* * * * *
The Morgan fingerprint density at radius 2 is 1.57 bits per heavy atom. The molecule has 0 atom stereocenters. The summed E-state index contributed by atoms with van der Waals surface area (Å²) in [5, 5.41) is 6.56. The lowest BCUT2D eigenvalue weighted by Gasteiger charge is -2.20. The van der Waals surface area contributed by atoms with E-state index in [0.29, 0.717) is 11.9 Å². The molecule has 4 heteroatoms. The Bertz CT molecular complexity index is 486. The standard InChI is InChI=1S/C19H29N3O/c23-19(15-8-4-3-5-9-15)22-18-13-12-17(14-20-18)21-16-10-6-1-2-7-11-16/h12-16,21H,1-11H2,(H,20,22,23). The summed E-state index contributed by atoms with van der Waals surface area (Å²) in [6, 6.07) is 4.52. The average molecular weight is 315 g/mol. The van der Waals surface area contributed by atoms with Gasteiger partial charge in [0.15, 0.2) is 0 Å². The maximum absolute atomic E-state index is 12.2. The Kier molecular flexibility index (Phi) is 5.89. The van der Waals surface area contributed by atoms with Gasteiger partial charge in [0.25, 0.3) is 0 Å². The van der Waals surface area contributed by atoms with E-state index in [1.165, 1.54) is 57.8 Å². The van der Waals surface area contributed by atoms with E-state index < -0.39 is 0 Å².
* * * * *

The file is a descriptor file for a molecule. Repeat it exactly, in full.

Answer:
The Morgan fingerprint density at radius 2 is 1.57 bits per heavy atom. The molecule has 0 atom stereocenters. The summed E-state index contributed by atoms with van der Waals surface area (Å²) in [5, 5.41) is 6.56. The lowest BCUT2D eigenvalue weighted by Gasteiger charge is -2.20. The van der Waals surface area contributed by atoms with E-state index in [0.29, 0.717) is 11.9 Å². The molecule has 4 heteroatoms. The Bertz CT molecular complexity index is 486. The standard InChI is InChI=1S/C19H29N3O/c23-19(15-8-4-3-5-9-15)22-18-13-12-17(14-20-18)21-16-10-6-1-2-7-11-16/h12-16,21H,1-11H2,(H,20,22,23). The summed E-state index contributed by atoms with van der Waals surface area (Å²) in [6, 6.07) is 4.52. The average molecular weight is 315 g/mol. The van der Waals surface area contributed by atoms with Gasteiger partial charge in [0.15, 0.2) is 0 Å². The maximum absolute atomic E-state index is 12.2. The Kier molecular flexibility index (Phi) is 5.89. The van der Waals surface area contributed by atoms with Gasteiger partial charge in [0.25, 0.3) is 0 Å². The van der Waals surface area contributed by atoms with E-state index in [1.165, 1.54) is 57.8 Å². The van der Waals surface area contributed by atoms with E-state index < -0.39 is 0 Å².